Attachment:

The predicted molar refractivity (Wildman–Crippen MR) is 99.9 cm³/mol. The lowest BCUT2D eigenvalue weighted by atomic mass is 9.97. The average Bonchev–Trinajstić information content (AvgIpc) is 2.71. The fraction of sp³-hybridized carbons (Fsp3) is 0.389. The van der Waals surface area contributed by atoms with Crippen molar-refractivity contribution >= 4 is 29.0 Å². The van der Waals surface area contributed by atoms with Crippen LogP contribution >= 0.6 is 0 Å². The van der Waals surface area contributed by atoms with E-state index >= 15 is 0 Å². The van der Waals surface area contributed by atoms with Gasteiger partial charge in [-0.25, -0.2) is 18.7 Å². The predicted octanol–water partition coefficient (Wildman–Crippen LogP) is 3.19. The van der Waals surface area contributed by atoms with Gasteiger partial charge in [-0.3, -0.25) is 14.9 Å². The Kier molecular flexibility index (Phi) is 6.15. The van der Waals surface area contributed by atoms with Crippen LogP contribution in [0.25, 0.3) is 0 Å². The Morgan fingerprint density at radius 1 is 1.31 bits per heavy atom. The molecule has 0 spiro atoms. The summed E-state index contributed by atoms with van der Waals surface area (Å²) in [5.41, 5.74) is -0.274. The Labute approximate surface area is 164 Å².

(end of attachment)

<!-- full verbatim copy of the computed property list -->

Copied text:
The predicted molar refractivity (Wildman–Crippen MR) is 99.9 cm³/mol. The lowest BCUT2D eigenvalue weighted by atomic mass is 9.97. The average Bonchev–Trinajstić information content (AvgIpc) is 2.71. The fraction of sp³-hybridized carbons (Fsp3) is 0.389. The van der Waals surface area contributed by atoms with Crippen molar-refractivity contribution >= 4 is 29.0 Å². The van der Waals surface area contributed by atoms with Crippen LogP contribution >= 0.6 is 0 Å². The van der Waals surface area contributed by atoms with E-state index >= 15 is 0 Å². The van der Waals surface area contributed by atoms with Gasteiger partial charge in [-0.25, -0.2) is 18.7 Å². The predicted octanol–water partition coefficient (Wildman–Crippen LogP) is 3.19. The van der Waals surface area contributed by atoms with Gasteiger partial charge in [-0.3, -0.25) is 14.9 Å². The Kier molecular flexibility index (Phi) is 6.15. The van der Waals surface area contributed by atoms with Crippen LogP contribution in [0.25, 0.3) is 0 Å². The Morgan fingerprint density at radius 1 is 1.31 bits per heavy atom. The molecule has 0 spiro atoms. The summed E-state index contributed by atoms with van der Waals surface area (Å²) in [5.41, 5.74) is -0.274. The Labute approximate surface area is 164 Å².